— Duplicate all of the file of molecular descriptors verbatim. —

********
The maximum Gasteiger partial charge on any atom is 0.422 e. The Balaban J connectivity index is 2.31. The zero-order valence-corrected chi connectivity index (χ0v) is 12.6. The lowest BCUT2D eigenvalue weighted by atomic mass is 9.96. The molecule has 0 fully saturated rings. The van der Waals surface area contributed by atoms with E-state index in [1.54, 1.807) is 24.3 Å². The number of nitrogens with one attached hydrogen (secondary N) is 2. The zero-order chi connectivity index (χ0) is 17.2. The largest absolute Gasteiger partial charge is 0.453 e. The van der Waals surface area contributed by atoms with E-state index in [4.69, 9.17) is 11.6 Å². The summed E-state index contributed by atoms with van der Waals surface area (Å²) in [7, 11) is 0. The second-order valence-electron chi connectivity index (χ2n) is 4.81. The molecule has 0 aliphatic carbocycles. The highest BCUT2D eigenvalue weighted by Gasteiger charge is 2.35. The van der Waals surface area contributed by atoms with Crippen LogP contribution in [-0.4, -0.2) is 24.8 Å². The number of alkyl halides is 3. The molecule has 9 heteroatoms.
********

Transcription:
The maximum Gasteiger partial charge on any atom is 0.422 e. The Balaban J connectivity index is 2.31. The zero-order valence-corrected chi connectivity index (χ0v) is 12.6. The lowest BCUT2D eigenvalue weighted by atomic mass is 9.96. The molecule has 0 fully saturated rings. The van der Waals surface area contributed by atoms with E-state index in [1.54, 1.807) is 24.3 Å². The number of nitrogens with one attached hydrogen (secondary N) is 2. The zero-order chi connectivity index (χ0) is 17.2. The largest absolute Gasteiger partial charge is 0.453 e. The van der Waals surface area contributed by atoms with E-state index in [4.69, 9.17) is 11.6 Å². The summed E-state index contributed by atoms with van der Waals surface area (Å²) in [7, 11) is 0. The second-order valence-electron chi connectivity index (χ2n) is 4.81. The molecule has 0 aliphatic carbocycles. The highest BCUT2D eigenvalue weighted by Gasteiger charge is 2.35. The van der Waals surface area contributed by atoms with Crippen LogP contribution in [-0.4, -0.2) is 24.8 Å². The number of alkyl halides is 3. The molecule has 9 heteroatoms.